by Paul R Dienstberger
II. Panic of 1857:
In the Fall of 1857 the boom period ended with the third panic in American history. After the railroad construction, the land speculation, the manufacturing growth, and the Western wheat growth, a banking panic shocked the public and converged on the New York City financial institutions.
On August 30th the bubble burst with the failure of the Ohio Life Insurance Co. and their branch bank in New York City. Other banks called in loans and suspended credit. When the New Haven Railroad failed, fear spread throughout the City. By mid-September twenty-nine banks had failed in New York City alone. Interest rates rose to five-percent per month. With money tight factories closed and 10,000 NYC workers lost manufacturing jobs.
The scenario was repeated in other eastern cities like Philadelphia and Boston. Without credit the crop harvests of the West could not be shipped. Financial ruin spread throughout the nation’s business sector. Only the South’s cotton industry survived and even prospered since cotton was over one-half of the nation’s exports. Their success further antagonized the Northern animosity toward slavery.
By mid-October unemployment was 40,000 in New York. The number were high in Philadelphia and Boston, too. On Oct 14th the nation’s banking system collapsed. The Bank of New York, the city’s oldest and strongest bank, failed with 17 other leading banks. The other banks in New York City closed for two months from mid-October to mid-December.
The mayor of New York began relief measures by purchasing flour and selling it at cost. He hoped that public works projects like grading the streets, the Central Park, and the Reservoir would stimulate the economy. With winter approaching despair set in. Businessmen committed suicide. The middle-class began moving into tenement sections, and the hungry mobs marched on Wall Street to demand that they circulate the millions of dollars they were hoarding their vaults.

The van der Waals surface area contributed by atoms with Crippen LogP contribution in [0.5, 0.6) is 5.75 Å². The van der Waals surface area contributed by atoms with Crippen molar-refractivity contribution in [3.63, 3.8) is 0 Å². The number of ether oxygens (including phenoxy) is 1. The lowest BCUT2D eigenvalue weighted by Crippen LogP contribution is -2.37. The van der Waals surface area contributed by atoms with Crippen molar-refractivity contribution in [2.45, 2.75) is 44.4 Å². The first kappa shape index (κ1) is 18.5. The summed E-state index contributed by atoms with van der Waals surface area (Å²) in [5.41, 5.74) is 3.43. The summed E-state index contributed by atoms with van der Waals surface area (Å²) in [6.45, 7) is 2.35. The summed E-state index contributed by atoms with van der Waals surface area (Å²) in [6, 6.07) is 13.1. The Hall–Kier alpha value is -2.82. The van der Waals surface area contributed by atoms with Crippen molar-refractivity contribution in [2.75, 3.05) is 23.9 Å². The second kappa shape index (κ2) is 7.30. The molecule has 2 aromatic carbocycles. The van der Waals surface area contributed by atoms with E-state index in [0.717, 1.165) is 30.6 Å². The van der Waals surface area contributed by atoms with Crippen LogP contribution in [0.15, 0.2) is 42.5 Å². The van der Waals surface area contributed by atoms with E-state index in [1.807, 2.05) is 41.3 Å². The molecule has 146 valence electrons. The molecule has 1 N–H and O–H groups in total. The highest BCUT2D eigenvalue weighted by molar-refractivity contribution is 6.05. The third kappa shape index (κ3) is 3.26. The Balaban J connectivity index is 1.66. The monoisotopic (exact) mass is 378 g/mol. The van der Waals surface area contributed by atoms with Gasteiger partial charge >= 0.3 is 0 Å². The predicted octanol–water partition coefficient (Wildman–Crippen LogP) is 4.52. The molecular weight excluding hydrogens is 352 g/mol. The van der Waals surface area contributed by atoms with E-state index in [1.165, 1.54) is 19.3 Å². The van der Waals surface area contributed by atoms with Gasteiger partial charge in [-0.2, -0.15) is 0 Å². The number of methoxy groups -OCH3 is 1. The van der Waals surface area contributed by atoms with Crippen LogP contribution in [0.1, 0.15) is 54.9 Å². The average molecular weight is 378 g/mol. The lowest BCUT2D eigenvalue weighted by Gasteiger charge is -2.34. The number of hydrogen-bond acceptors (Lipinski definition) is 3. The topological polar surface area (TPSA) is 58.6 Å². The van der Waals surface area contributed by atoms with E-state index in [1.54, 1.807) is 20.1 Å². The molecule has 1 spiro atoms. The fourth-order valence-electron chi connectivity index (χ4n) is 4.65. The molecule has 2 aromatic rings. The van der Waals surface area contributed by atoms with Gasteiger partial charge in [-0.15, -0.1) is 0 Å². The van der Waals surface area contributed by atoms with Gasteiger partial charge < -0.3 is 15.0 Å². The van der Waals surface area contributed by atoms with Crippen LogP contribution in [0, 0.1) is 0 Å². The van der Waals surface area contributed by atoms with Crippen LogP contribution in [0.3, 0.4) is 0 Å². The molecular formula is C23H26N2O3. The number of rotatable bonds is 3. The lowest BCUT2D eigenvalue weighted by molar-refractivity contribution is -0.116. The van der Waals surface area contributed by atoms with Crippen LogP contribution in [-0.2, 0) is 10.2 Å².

In December the economic experts were saying that the panic was totally unjustified. The banks had enough money on hand to meet any withdrawal run on their deposits. The Secretary of the US Treasury stated that New York banks had never been sounder. Then, what caused the mass hysteria? Why the money crisis? Had rumors lead to ruin?
Historians and economic analysts always like the boom-to-bust cycle for an explanation. Naturally, over-speculation is another popular accusation to blame. Another cause is the unsound banking practices which had little federal monitoring. Tariffs and limits on money and credit are always criteria for depressions, too. Even the lack of opportunity for the poor is used as a justifiable reason.
However, our forefathers in earlier generations and not just church leaders had an opinion that the panic had a Divine Hand of retribution because of the idolatry of money. Samuel I. Prime, editor of the New York Observer, wrote that the panic was “a judgment.” He, along with other contemporaries, found the cause in a lust for mammon accompanying the Gold Rush and the rapid industrialization. Twenty year later C. L. Thompson wrote “We were becoming a people without God in the world. In His providence the greed of gain was preparing its own remedy. A financial crash that shook all the monetary centers fell upon us.” In J. Edwin Orr’s posthumous book The Event of the Century, he boldly argued that the panic was not a cause of the prayer revival. The strongest argument to refute the “bank-panic revival” title was the timetable of events. On the day of the crash Oct 14th only about 100 participated in the prayer meeting. There was no dramatic increase in attendance during the crisis which ended on December 15th. But it must be noted that there was a vast multiplication of the Fulton Street meetings during the two month crisis. In January, 1858 excitement had spread across the nation and the press began reporting a “Businessman’s Revival.”